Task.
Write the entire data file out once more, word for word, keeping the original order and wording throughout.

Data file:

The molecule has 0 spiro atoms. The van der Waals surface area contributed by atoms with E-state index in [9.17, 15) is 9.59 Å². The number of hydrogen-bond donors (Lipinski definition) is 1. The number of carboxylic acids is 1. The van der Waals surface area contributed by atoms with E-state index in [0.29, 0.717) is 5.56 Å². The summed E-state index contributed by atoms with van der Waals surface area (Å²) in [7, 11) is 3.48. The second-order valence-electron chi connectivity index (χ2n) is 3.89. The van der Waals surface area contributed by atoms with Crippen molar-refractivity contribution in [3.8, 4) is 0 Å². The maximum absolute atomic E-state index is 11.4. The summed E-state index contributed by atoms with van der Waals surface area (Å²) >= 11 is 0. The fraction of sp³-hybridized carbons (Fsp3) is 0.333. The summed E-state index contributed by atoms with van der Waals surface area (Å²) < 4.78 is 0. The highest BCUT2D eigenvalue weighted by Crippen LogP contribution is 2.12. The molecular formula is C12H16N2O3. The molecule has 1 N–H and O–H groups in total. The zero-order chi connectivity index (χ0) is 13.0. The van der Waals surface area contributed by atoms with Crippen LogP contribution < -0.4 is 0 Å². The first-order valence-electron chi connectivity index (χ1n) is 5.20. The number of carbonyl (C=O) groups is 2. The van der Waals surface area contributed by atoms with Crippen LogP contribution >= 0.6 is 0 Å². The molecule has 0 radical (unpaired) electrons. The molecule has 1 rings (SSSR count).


The molecule has 0 spiro atoms. The van der Waals surface area contributed by atoms with E-state index in [9.17, 15) is 9.59 Å². The number of hydrogen-bond donors (Lipinski definition) is 1. The number of carboxylic acids is 1. The van der Waals surface area contributed by atoms with E-state index in [0.29, 0.717) is 5.56 Å². The summed E-state index contributed by atoms with van der Waals surface area (Å²) in [7, 11) is 3.48. The second-order valence-electron chi connectivity index (χ2n) is 3.89. The van der Waals surface area contributed by atoms with Crippen molar-refractivity contribution in [3.8, 4) is 0 Å². The maximum absolute atomic E-state index is 11.4. The summed E-state index contributed by atoms with van der Waals surface area (Å²) >= 11 is 0. The fraction of sp³-hybridized carbons (Fsp3) is 0.333. The summed E-state index contributed by atoms with van der Waals surface area (Å²) < 4.78 is 0. The highest BCUT2D eigenvalue weighted by Crippen LogP contribution is 2.12. The molecular formula is C12H16N2O3. The molecule has 1 N–H and O–H groups in total. The zero-order chi connectivity index (χ0) is 13.0. The van der Waals surface area contributed by atoms with Crippen LogP contribution < -0.4 is 0 Å². The first-order valence-electron chi connectivity index (χ1n) is 5.20. The number of carbonyl (C=O) groups is 2. The van der Waals surface area contributed by atoms with Crippen LogP contribution >= 0.6 is 0 Å². The molecule has 0 radical (unpaired) electrons. The molecule has 1 rings (SSSR count).